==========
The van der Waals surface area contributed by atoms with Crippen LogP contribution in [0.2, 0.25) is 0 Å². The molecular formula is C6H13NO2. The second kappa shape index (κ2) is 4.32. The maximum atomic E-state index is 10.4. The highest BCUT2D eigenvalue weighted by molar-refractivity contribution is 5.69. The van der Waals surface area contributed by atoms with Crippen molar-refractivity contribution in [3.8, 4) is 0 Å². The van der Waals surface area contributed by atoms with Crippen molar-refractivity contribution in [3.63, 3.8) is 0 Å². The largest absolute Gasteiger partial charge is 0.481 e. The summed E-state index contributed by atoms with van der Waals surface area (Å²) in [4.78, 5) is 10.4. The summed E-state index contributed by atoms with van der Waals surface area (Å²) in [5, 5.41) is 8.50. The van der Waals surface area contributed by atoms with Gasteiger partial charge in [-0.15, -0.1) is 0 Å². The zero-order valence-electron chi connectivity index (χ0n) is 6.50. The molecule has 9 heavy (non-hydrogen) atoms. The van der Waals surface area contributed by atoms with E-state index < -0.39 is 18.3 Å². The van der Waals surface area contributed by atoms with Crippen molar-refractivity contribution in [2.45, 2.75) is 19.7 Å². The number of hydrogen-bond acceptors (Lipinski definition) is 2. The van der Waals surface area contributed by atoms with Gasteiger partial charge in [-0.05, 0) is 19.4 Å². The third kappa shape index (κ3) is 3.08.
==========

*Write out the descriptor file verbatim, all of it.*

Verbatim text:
The van der Waals surface area contributed by atoms with Crippen LogP contribution in [0.2, 0.25) is 0 Å². The molecular formula is C6H13NO2. The second kappa shape index (κ2) is 4.32. The maximum atomic E-state index is 10.4. The highest BCUT2D eigenvalue weighted by molar-refractivity contribution is 5.69. The van der Waals surface area contributed by atoms with Crippen molar-refractivity contribution in [3.8, 4) is 0 Å². The van der Waals surface area contributed by atoms with Crippen molar-refractivity contribution in [3.63, 3.8) is 0 Å². The largest absolute Gasteiger partial charge is 0.481 e. The summed E-state index contributed by atoms with van der Waals surface area (Å²) in [4.78, 5) is 10.4. The summed E-state index contributed by atoms with van der Waals surface area (Å²) in [5, 5.41) is 8.50. The van der Waals surface area contributed by atoms with Gasteiger partial charge in [-0.15, -0.1) is 0 Å². The zero-order valence-electron chi connectivity index (χ0n) is 6.50. The molecule has 9 heavy (non-hydrogen) atoms. The van der Waals surface area contributed by atoms with E-state index < -0.39 is 18.3 Å². The van der Waals surface area contributed by atoms with Crippen molar-refractivity contribution in [2.45, 2.75) is 19.7 Å². The number of hydrogen-bond acceptors (Lipinski definition) is 2. The van der Waals surface area contributed by atoms with Gasteiger partial charge in [-0.05, 0) is 19.4 Å². The third kappa shape index (κ3) is 3.08.